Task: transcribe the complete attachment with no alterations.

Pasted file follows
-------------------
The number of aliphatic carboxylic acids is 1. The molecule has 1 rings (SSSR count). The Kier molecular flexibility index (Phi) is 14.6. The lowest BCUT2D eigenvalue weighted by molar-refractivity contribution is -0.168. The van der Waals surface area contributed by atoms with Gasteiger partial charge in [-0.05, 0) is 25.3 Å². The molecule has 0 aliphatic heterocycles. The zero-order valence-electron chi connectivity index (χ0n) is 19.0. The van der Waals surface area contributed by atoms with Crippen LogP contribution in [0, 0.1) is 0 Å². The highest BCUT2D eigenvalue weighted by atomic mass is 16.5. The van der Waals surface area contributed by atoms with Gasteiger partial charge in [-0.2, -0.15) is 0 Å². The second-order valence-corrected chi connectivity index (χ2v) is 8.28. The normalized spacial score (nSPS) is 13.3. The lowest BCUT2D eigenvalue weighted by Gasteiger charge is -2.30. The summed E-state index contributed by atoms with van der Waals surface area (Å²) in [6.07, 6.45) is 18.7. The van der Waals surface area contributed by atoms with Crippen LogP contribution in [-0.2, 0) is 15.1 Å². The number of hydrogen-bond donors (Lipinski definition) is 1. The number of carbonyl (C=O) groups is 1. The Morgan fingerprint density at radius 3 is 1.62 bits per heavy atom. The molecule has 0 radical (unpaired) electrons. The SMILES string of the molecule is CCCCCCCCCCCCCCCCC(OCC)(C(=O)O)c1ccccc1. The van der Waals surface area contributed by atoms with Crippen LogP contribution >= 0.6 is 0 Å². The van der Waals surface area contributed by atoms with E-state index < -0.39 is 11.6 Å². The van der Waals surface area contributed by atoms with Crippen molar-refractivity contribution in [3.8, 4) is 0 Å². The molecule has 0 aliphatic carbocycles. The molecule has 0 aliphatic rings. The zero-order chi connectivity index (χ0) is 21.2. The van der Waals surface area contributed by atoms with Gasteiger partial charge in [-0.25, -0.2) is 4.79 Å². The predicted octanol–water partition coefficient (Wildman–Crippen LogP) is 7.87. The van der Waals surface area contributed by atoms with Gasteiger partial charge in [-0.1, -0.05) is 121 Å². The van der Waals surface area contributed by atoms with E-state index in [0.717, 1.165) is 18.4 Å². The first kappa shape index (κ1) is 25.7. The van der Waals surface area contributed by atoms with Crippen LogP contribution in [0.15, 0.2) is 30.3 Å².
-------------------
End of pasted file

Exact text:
The number of aliphatic carboxylic acids is 1. The molecule has 1 rings (SSSR count). The Kier molecular flexibility index (Phi) is 14.6. The lowest BCUT2D eigenvalue weighted by molar-refractivity contribution is -0.168. The van der Waals surface area contributed by atoms with Gasteiger partial charge in [-0.05, 0) is 25.3 Å². The molecule has 0 aliphatic heterocycles. The zero-order valence-electron chi connectivity index (χ0n) is 19.0. The van der Waals surface area contributed by atoms with Crippen LogP contribution in [0, 0.1) is 0 Å². The highest BCUT2D eigenvalue weighted by atomic mass is 16.5. The van der Waals surface area contributed by atoms with Gasteiger partial charge in [-0.2, -0.15) is 0 Å². The second-order valence-corrected chi connectivity index (χ2v) is 8.28. The normalized spacial score (nSPS) is 13.3. The lowest BCUT2D eigenvalue weighted by Gasteiger charge is -2.30. The summed E-state index contributed by atoms with van der Waals surface area (Å²) in [6.07, 6.45) is 18.7. The van der Waals surface area contributed by atoms with Crippen LogP contribution in [-0.2, 0) is 15.1 Å². The number of hydrogen-bond donors (Lipinski definition) is 1. The number of carbonyl (C=O) groups is 1. The Morgan fingerprint density at radius 3 is 1.62 bits per heavy atom. The molecule has 0 radical (unpaired) electrons. The SMILES string of the molecule is CCCCCCCCCCCCCCCCC(OCC)(C(=O)O)c1ccccc1. The van der Waals surface area contributed by atoms with Crippen LogP contribution >= 0.6 is 0 Å². The van der Waals surface area contributed by atoms with E-state index < -0.39 is 11.6 Å². The van der Waals surface area contributed by atoms with Crippen molar-refractivity contribution in [3.8, 4) is 0 Å². The molecule has 0 aliphatic carbocycles. The molecule has 0 aliphatic rings. The zero-order chi connectivity index (χ0) is 21.2. The van der Waals surface area contributed by atoms with Gasteiger partial charge in [-0.25, -0.2) is 4.79 Å². The predicted octanol–water partition coefficient (Wildman–Crippen LogP) is 7.87. The van der Waals surface area contributed by atoms with Gasteiger partial charge in [-0.1, -0.05) is 121 Å². The van der Waals surface area contributed by atoms with E-state index in [0.717, 1.165) is 18.4 Å². The first kappa shape index (κ1) is 25.7. The van der Waals surface area contributed by atoms with Crippen LogP contribution in [0.15, 0.2) is 30.3 Å².